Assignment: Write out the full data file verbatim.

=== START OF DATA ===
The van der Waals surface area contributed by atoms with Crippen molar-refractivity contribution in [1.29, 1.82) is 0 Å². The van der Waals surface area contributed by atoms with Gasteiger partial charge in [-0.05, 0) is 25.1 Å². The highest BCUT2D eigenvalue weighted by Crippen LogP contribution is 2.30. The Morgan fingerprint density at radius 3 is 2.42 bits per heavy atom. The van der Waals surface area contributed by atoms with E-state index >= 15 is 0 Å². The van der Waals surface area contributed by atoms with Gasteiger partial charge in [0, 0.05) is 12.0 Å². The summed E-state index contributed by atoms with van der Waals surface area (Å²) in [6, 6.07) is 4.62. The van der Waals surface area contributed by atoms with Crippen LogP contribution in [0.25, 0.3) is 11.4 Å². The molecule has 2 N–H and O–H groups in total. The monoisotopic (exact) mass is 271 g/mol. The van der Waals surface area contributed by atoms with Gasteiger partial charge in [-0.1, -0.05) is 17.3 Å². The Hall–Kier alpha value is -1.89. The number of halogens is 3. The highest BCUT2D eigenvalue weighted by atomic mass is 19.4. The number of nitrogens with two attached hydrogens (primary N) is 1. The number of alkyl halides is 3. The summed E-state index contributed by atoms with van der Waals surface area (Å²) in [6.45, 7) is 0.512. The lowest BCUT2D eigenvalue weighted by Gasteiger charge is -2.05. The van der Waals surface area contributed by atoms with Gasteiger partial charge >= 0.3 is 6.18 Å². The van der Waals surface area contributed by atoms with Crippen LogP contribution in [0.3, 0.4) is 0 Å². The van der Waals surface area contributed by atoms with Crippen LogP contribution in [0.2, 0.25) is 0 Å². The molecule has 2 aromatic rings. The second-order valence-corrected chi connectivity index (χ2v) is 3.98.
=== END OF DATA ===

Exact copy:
The van der Waals surface area contributed by atoms with Crippen molar-refractivity contribution in [1.29, 1.82) is 0 Å². The van der Waals surface area contributed by atoms with Gasteiger partial charge in [-0.05, 0) is 25.1 Å². The highest BCUT2D eigenvalue weighted by Crippen LogP contribution is 2.30. The Morgan fingerprint density at radius 3 is 2.42 bits per heavy atom. The van der Waals surface area contributed by atoms with E-state index >= 15 is 0 Å². The van der Waals surface area contributed by atoms with Gasteiger partial charge in [0, 0.05) is 12.0 Å². The summed E-state index contributed by atoms with van der Waals surface area (Å²) in [6, 6.07) is 4.62. The van der Waals surface area contributed by atoms with Crippen LogP contribution in [0.25, 0.3) is 11.4 Å². The molecule has 2 N–H and O–H groups in total. The monoisotopic (exact) mass is 271 g/mol. The van der Waals surface area contributed by atoms with Gasteiger partial charge in [-0.1, -0.05) is 17.3 Å². The Hall–Kier alpha value is -1.89. The number of halogens is 3. The highest BCUT2D eigenvalue weighted by atomic mass is 19.4. The number of nitrogens with two attached hydrogens (primary N) is 1. The number of alkyl halides is 3. The summed E-state index contributed by atoms with van der Waals surface area (Å²) in [6.45, 7) is 0.512. The lowest BCUT2D eigenvalue weighted by Gasteiger charge is -2.05. The van der Waals surface area contributed by atoms with Gasteiger partial charge >= 0.3 is 6.18 Å². The van der Waals surface area contributed by atoms with Crippen LogP contribution in [0.3, 0.4) is 0 Å². The van der Waals surface area contributed by atoms with Crippen LogP contribution in [0.2, 0.25) is 0 Å². The molecule has 2 aromatic rings. The second-order valence-corrected chi connectivity index (χ2v) is 3.98.